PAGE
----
Squatter's rights


The term squatter's rights, known more formally as the right of adverse possession, refers to the right to take ownership of property, under certain conditions, simply by living on or possessing it for a certain period of time.

The exact details of squatter's rights vary greatly from time to time and from place to place. Though in modern times most countries' systems of property law favor the rights of property owners over those of squatters, squatter's rights are recognized to one degree or another in most countries.

In the U.S., a five-point test is typically applied to determine whether the right of adverse possession will be granted. The possession must be:

  1. actual--the property must be actually put to use or occupied, in a way similar to the way nearby property is used by its owners
  2. open and notorious--the use must be public and visible, not secret
  3. hostile--without the permission or approval of the current landowner, for instance, without renting or leasing the land
  4. exclusive--use of the property not shared with anyone else, particularly the current property owner
  5. continuous--used continuously for a certain period of time, which may be 10 years, 12 years, 20 years, or some other period as determined by local law

In some jurisdictions, the adverse possession claimant must also have paid property taxes on the property for a certain period of time.

Though exact details differ, generally these same considerations are weighed in the implementation of the right of adverse possession in most modern legal systems.

Adverse possession is in some ways similar to homesteading. Like the adverse possessor, the homesteader may gain title to property by using the land and fulfilling certain other conditions. In homesteading, however, the possession of the property is not hostile; the land is either considered to have no legal owner or it is owned by the government. The government allows the homesteader to use the land with the expectation that the homesteader who fulfills the requirements necessary for the homestead will gain title to the property.

The homestead principle and squatter's rights embody the most basic concept of property and ownership, which can be summed up by the adage "possession is nine points of the law", in other words, "the person who uses the property owns it". The homestead principle and squatter's rights pre-date formal property laws and to a large degree modern property law is a formalization and expansion of these simple ideas.

The homestead principle is the idea that if no one is using or possessing property, the first person to claim it and use it consistently over a period of time owns the property. Squatter's rights embodies the idea that if one property owner neglects property and fails to use it, and a second person starts to tend and use the property, then after a certain period of time the first person's claim to the property is lost and ownership transfers to the second person, who is actually using the property.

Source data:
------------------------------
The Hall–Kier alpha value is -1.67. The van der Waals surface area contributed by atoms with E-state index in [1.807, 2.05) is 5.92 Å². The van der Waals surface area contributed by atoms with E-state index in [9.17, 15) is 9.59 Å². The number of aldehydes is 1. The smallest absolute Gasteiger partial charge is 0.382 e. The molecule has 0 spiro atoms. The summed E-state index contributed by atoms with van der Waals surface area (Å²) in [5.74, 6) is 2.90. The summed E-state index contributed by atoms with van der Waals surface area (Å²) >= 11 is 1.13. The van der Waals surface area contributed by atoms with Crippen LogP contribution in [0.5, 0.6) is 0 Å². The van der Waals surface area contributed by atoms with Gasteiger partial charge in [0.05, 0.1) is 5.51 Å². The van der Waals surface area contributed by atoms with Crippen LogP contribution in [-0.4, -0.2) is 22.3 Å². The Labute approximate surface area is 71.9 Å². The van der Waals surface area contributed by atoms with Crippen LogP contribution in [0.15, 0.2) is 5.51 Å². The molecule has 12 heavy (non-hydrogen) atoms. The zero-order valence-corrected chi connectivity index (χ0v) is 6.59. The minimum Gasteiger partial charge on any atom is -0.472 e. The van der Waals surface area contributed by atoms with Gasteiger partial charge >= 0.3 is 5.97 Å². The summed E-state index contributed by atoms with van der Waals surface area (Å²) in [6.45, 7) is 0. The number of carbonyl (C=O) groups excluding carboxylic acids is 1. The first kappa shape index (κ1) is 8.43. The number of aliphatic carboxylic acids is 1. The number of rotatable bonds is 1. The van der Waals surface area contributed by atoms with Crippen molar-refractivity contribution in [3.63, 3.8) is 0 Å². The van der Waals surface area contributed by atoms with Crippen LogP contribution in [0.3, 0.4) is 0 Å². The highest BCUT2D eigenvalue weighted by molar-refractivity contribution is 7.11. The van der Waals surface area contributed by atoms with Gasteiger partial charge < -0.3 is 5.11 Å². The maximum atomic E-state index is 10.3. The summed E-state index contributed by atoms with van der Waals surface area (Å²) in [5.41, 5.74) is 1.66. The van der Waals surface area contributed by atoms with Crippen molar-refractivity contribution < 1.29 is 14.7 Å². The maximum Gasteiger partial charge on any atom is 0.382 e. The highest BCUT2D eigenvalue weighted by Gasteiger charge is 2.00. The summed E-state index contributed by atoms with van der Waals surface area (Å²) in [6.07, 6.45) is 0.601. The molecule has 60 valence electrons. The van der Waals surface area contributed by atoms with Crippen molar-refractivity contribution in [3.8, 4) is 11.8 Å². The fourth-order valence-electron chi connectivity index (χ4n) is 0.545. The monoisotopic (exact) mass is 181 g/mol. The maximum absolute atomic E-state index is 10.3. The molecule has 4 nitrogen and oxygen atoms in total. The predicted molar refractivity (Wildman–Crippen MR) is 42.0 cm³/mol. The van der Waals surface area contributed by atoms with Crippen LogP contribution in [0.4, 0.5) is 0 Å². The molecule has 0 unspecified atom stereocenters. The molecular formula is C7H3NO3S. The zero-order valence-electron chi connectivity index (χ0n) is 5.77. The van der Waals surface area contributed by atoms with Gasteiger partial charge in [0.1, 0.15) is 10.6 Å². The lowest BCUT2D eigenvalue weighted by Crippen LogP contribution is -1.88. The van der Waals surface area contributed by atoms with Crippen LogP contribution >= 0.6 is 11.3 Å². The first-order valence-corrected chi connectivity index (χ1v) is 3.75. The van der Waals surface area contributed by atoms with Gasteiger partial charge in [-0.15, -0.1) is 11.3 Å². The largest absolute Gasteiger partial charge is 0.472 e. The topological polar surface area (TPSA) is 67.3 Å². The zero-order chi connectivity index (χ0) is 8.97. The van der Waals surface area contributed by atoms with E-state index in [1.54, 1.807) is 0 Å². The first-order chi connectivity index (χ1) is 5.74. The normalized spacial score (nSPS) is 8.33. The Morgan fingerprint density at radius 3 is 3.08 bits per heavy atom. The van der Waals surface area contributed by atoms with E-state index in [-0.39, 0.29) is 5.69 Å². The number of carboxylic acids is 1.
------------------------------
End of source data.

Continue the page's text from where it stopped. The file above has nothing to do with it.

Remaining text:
The legal principle of homesteading, then, is a formalization of the fundamental homestead principle in the same way that the right of adverse possession is a formalization of the fundamental and pre-existing principle of squatter's rights.

The essential ideas behind the homestead principle and squatter's rights hold generally for any type of item or property of which ownership can be asserted by simple use or possession. In modern law, homesteading and the right of adverse possession refer exclusively to real property. In the realm of personal property, the same impulse is summarized by the adage "finders keepers" and formalized by laws and conventions about abandoned property. In the realm of so-called intellectual property, until just a few hundred years ago all rights in a literary or artistic work remained in the hands of the person who physically possessed the work. The creator of a work who wished to retain control of the work was required to maintain physical control of the work in the manner of a trade secret. As the idea of intellectual property developed, more and more rights are reserved for the creator or copyright holder, regardless of whether or not this person maintains physical control of the work or copies of it. Fewer and fewer rights are retained by physical possessor(s) of the work. Some rights do remain, however, and are codified in the notion of fair use and the doctrine of first sale.

Squatter's rights are one way ownership of property may be transferred from one person to another. Other ways ownership may be transferred include sale of the property, theft of the property by deception, and theft of the property by force. Use of a property may temporarily be granted to another by way of rent or lease. Certain restricted rights to the use of a property may be granted by an easement. In many areas of the world, surface rights, mineral rights, and water rights in a property are separate and may be bought and sold independently of each other.

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